A top officer of the International Brotherhood of Teamsters has been defeated for reelection to a post in his own New York City local as rank-and-file insurgents won another victory within the huge trucking union.

Joseph Trerotola, who is third vice president of the IBT, head of the Eastern Conference of Teamsters and president of the union's Joint Council 16 (New York metropolitan area), was unseated as a trustee of Local 584 in voting on Thursday.

Trerotola is also vice president of another, smaller local of security guards, and his loss of the unpaid trustee -- or watchdog -- post in Local 584 does not affect his claim to the more powerful positions within the IBT.

But Trerotola's defeat has more than just local significance. "It's the first time in memory that a standing union vice president has been defeated in his home local... it's a real knock at the front door," said a spokesman for the Professional Drivers Council (PROD), a national group of Teamster dissidents.

Neither PROD nor Teamsters for a Democratic Union, the other major organization of dissidents, played a direct role in the Local 584 challenge, which resulted in a clean sweep, by a 2-to-1 ratio, of all nine offices in the union local.

But the two groups are involved in about 20 other internal union elections that will be held over the next two weekends, the largest number of challenges they have ever undertaken within the more than 700 locals in the 2.2-million-member IBT.

Incumbents already have been ousted in several areas this year, including Flint, Mich.; Oklahoma City, Okla.; Jacksonville, Fla., and Green Bay, Wis. They have also lost in several areas, including New Castle, Pa.; Tacoma, Wash.; and Los Angeles. Other contested elections will be held this month in New York, Pittsburgh, and several other cities.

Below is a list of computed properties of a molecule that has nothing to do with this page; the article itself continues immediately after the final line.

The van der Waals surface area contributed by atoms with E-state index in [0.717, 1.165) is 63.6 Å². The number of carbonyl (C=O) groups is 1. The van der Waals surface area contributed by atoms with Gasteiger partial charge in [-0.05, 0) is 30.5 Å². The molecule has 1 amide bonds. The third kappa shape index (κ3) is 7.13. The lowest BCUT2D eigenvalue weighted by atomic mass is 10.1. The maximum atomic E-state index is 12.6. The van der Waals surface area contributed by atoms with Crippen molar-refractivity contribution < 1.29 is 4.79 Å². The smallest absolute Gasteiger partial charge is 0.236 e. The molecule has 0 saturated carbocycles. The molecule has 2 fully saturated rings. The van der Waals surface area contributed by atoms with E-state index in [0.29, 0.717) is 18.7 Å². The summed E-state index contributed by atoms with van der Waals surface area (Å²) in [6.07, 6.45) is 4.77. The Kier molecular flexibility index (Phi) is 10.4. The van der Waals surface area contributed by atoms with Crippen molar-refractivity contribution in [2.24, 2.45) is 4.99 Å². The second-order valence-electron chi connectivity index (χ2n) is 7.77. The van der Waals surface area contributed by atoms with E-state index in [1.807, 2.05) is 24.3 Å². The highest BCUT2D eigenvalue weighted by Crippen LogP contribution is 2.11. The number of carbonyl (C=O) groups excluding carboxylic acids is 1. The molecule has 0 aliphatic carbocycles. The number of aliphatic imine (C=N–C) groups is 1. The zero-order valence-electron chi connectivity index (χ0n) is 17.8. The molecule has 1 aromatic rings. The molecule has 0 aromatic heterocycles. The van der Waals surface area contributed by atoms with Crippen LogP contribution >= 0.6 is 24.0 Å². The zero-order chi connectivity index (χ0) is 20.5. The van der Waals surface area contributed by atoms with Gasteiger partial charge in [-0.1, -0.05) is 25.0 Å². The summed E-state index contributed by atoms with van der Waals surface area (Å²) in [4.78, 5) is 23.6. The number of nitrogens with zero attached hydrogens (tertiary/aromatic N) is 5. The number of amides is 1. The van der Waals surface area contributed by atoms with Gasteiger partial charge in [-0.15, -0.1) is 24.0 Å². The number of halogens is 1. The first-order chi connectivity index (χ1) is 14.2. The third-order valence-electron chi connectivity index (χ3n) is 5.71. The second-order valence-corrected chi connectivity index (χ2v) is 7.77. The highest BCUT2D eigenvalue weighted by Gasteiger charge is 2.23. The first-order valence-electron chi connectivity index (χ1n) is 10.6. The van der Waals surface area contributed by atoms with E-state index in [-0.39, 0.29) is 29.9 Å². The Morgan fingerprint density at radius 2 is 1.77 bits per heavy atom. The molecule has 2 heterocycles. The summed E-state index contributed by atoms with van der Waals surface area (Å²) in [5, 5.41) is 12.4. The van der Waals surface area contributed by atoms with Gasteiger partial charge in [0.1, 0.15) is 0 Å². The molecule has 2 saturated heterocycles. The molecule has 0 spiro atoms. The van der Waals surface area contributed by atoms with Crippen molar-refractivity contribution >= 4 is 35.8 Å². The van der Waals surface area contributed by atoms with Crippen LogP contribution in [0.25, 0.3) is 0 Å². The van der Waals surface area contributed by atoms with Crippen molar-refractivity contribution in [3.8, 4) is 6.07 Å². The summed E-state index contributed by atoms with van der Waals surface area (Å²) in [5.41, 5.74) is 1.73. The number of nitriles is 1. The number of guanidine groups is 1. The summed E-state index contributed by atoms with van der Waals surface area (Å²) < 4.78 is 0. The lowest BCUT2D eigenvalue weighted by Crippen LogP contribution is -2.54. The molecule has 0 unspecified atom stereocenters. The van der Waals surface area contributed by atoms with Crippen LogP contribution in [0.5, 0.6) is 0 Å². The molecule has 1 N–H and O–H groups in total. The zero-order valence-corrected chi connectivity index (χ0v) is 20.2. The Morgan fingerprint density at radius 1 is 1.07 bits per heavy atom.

Buddy Lewis, who unseated Trerotola, said the insurgent group within Local 584, called "The Best Slate," campaigned strictly on local issues and did not attack the national leadership headed by IBT President Frank Fitzsimmons.

But much of their campaign rhetoric echoed that of PROD and TDU. "W/e wanted to give the local back to the members," said Lewis. "They [the incumbents] took care of themselves and forgot about the members."

Trerotola came to power by way of a milk-truck drivers' local that was eventually incorporated along with another into Local 584, which now has about 3,000 members, primarily milk truck drivers serving the New York metropolitan area.

Some of the insurgents had run before and lost. Among their issues were recent cutbacks in benefit protections, job security problems, responsiveness of union officials in dealing with members' complaints and the disparity between pensions available to union officers and rank-and-file members, roughly 10 to 1 in some cases.